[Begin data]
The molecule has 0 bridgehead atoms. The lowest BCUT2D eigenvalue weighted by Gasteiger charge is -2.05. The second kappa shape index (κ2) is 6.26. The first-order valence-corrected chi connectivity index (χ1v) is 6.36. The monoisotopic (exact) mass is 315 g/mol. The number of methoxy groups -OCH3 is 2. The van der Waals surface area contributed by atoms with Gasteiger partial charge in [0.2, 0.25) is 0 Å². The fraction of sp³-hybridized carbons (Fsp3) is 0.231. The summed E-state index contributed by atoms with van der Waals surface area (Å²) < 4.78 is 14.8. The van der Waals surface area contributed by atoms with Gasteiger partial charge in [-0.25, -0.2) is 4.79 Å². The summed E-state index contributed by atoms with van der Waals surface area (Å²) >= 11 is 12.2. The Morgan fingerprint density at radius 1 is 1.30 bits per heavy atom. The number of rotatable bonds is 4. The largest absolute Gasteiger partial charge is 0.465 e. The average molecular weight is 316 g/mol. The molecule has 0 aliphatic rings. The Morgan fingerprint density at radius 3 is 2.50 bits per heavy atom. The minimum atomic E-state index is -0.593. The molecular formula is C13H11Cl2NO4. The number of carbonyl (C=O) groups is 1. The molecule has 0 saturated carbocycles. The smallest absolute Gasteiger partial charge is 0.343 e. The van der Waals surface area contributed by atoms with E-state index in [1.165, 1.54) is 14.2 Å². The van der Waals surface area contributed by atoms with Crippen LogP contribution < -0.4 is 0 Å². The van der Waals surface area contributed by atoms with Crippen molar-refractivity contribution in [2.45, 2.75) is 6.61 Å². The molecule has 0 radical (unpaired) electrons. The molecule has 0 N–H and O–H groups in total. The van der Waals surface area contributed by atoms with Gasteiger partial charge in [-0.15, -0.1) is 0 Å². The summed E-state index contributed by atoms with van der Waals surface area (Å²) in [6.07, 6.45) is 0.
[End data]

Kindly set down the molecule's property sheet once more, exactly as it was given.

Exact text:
The molecule has 0 bridgehead atoms. The lowest BCUT2D eigenvalue weighted by Gasteiger charge is -2.05. The second kappa shape index (κ2) is 6.26. The first-order valence-corrected chi connectivity index (χ1v) is 6.36. The monoisotopic (exact) mass is 315 g/mol. The number of methoxy groups -OCH3 is 2. The van der Waals surface area contributed by atoms with Gasteiger partial charge in [0.2, 0.25) is 0 Å². The fraction of sp³-hybridized carbons (Fsp3) is 0.231. The summed E-state index contributed by atoms with van der Waals surface area (Å²) < 4.78 is 14.8. The van der Waals surface area contributed by atoms with Gasteiger partial charge in [-0.25, -0.2) is 4.79 Å². The summed E-state index contributed by atoms with van der Waals surface area (Å²) >= 11 is 12.2. The Morgan fingerprint density at radius 1 is 1.30 bits per heavy atom. The number of rotatable bonds is 4. The largest absolute Gasteiger partial charge is 0.465 e. The average molecular weight is 316 g/mol. The molecule has 0 aliphatic rings. The Morgan fingerprint density at radius 3 is 2.50 bits per heavy atom. The minimum atomic E-state index is -0.593. The molecular formula is C13H11Cl2NO4. The number of carbonyl (C=O) groups is 1. The molecule has 0 saturated carbocycles. The smallest absolute Gasteiger partial charge is 0.343 e. The van der Waals surface area contributed by atoms with E-state index in [1.165, 1.54) is 14.2 Å². The van der Waals surface area contributed by atoms with Crippen LogP contribution < -0.4 is 0 Å². The van der Waals surface area contributed by atoms with Crippen molar-refractivity contribution in [2.45, 2.75) is 6.61 Å². The molecule has 0 radical (unpaired) electrons. The molecule has 0 N–H and O–H groups in total. The van der Waals surface area contributed by atoms with Gasteiger partial charge in [-0.15, -0.1) is 0 Å². The summed E-state index contributed by atoms with van der Waals surface area (Å²) in [6.07, 6.45) is 0.